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What’s a ceo worth?

COMPENSATION CONUNDRUMIn the September/October issue of Chief Executive, an article titled ‘What’s a CEO Worth” by David Meredith, Chairman and …


In the September/October issue of Chief Executive, an article titled ‘What’s a CEO Worth” by David Meredith, Chairman and Chief Executive of Personnel Corporation of America designated our CEO, Mr. Walter E. Bartlett, as a high-pay, low-performance Chief Executive. This was especially surprising considering that our company went through the first leveraged recapitalization in corporate history on October 1, 1985, at which time our stock traded at $193/8 and on the three-year anniversary of the recapitalization, September 30, 1988, closed at $751/2.

After studying the information in the article, I inquired by telephone as to how the pay and performance computations were done, and was referred to officials of PCA, and they agreed to send me copies of the computations. My review of the computations and further discussions revealed that PCA failed to consider the impact of the most significant financial transaction in the history of Multimedia, that is its leveraged recapitalization on October 1, 1985. Specifically, the article was based on computations which contain the following two factual errors:

·               The price of the stock used for computing Mr. Bartlett’s compensation from stock options was incorrect. PCA used $58.50 per share instead of the first trade price after the recapitalization, $193/8 per share. (An argument could be made that the $10 option price should be used instead of the first trade price of $193/8. This would result in a much lower “pay factor.”)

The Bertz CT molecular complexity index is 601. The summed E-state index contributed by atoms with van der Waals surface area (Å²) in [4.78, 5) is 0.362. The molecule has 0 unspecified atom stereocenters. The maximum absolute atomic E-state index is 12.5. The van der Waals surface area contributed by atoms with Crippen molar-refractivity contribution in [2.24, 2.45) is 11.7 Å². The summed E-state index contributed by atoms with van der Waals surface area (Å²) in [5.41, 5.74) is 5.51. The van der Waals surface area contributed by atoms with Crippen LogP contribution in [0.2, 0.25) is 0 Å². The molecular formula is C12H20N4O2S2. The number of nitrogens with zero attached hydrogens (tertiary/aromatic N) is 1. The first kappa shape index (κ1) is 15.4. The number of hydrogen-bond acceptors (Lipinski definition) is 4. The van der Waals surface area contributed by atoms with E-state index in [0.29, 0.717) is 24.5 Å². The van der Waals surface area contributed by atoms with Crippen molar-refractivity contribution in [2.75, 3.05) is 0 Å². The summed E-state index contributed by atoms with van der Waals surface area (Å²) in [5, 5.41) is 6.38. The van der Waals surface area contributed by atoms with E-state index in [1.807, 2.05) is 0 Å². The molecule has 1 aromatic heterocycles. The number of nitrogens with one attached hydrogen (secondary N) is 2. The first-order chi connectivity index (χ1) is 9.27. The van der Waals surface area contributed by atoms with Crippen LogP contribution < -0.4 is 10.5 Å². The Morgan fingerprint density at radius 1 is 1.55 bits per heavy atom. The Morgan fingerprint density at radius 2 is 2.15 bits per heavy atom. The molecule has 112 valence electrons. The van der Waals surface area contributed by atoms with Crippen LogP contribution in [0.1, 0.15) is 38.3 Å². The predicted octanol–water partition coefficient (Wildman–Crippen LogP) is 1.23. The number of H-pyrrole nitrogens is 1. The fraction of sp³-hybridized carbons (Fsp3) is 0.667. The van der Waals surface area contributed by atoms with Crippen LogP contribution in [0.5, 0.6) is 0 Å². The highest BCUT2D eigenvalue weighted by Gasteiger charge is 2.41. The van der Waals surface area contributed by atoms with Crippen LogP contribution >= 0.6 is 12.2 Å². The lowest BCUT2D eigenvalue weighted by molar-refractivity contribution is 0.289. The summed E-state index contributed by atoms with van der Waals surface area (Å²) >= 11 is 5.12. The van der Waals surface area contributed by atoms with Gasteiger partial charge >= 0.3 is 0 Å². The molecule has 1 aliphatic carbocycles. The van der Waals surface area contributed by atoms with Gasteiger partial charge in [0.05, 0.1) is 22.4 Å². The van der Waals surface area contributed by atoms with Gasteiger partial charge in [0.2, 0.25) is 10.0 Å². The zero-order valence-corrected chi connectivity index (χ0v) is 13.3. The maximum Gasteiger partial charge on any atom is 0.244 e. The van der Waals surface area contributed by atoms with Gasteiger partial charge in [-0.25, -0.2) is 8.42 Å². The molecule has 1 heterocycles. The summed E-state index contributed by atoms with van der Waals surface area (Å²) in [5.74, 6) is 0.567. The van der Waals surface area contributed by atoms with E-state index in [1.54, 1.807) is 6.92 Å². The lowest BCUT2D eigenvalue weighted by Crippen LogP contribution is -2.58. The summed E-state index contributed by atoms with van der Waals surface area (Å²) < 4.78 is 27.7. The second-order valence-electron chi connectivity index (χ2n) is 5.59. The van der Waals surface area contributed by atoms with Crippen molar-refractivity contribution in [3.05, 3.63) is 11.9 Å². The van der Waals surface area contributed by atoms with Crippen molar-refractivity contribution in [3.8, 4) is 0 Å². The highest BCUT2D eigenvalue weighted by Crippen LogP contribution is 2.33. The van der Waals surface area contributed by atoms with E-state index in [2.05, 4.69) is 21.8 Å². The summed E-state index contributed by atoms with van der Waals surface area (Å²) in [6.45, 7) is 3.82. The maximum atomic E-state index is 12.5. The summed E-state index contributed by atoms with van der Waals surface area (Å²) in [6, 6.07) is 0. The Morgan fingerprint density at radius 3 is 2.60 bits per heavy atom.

·               When computing the return to shareholders (company performance), PCA did not include the shareholder distribution of $886,640,000 on October 1, 1985. At that time, each share outstanding received a minimum of $47.19 in cash or other consideration as a dividend. This distribution was not included in the computations. We have reviewed this information with PCA, and they have agreed that these two items were not accurately reflected in their computations and would have had a significant impact on the results. Attached (see box) is a schedule comparing the results reported in the article with the results we have computed after giving effect to the above two errors. The reported “actual pay” was $4,256,000, as compared to our recomputed “actual pay” of $1,594,000. The recomputed “actual pay” results in a “pay factor” of plus 42 percent instead of the reported plus 280 percent. (The “pay factor” would be minus 15 percent if the $10 stock price was used.) The reported “performance of 31.8 percent was actually 11.5 percent better than the median industry performance instead of 10.3 percent worse. As you can see, the consideration of all material facts involved reaches significantly different results than those reported in the article prepared by PCA. It is very disturbing and disheartening that officials of PCA, after acknowledging these errors, simply stated that they were aware that some type of significant event had occurred in 1985, but since they were unsure of what it was, did not consider it in their computations. It appears to me that when someone prepares an article judging performance they would at least have the professionalism, and courtesy to inquire about a transaction approaching $1 billion when they did not understand it. This action indicates poor judgment by PCA and hurts the credibility of your magazine.

Robert E. Hamby, Jr.

Chief Financial Officer Multimedia

Greenville, South Carolina

David R. Meredith replies:

Mr. Hamby is right when he states that our analyses “…failed to consider the impact of the most significant financial transaction in the history of Multimedia…” While it is little consolation, Standard and Poors and Value Line also failed to report this event. Moreover, it is interesting to note that even Multimedia failed to disclose in its “10 year review” in their 1987 annual report, any such dividend. While the astute investor might have gleaned this fact from footnotes 1 or 6 of the most recent 10K, this is hardly a subject for reading by most individual investors.

When this fact was brought to our attention by Mr. Hamby, we agreed that Multimedia’s performance would have been 19.7 percent, based on our study methodology. While Mr. Hamby makes an argument that the “dividend” could have been reinvested, with the resultant performance increasing to 31.8 percent, it would appear that at least some of the payment was made in the form of debentures with a coupon rate of 16 percent (well below the 19.7 percent growth rate our methodology would indicate).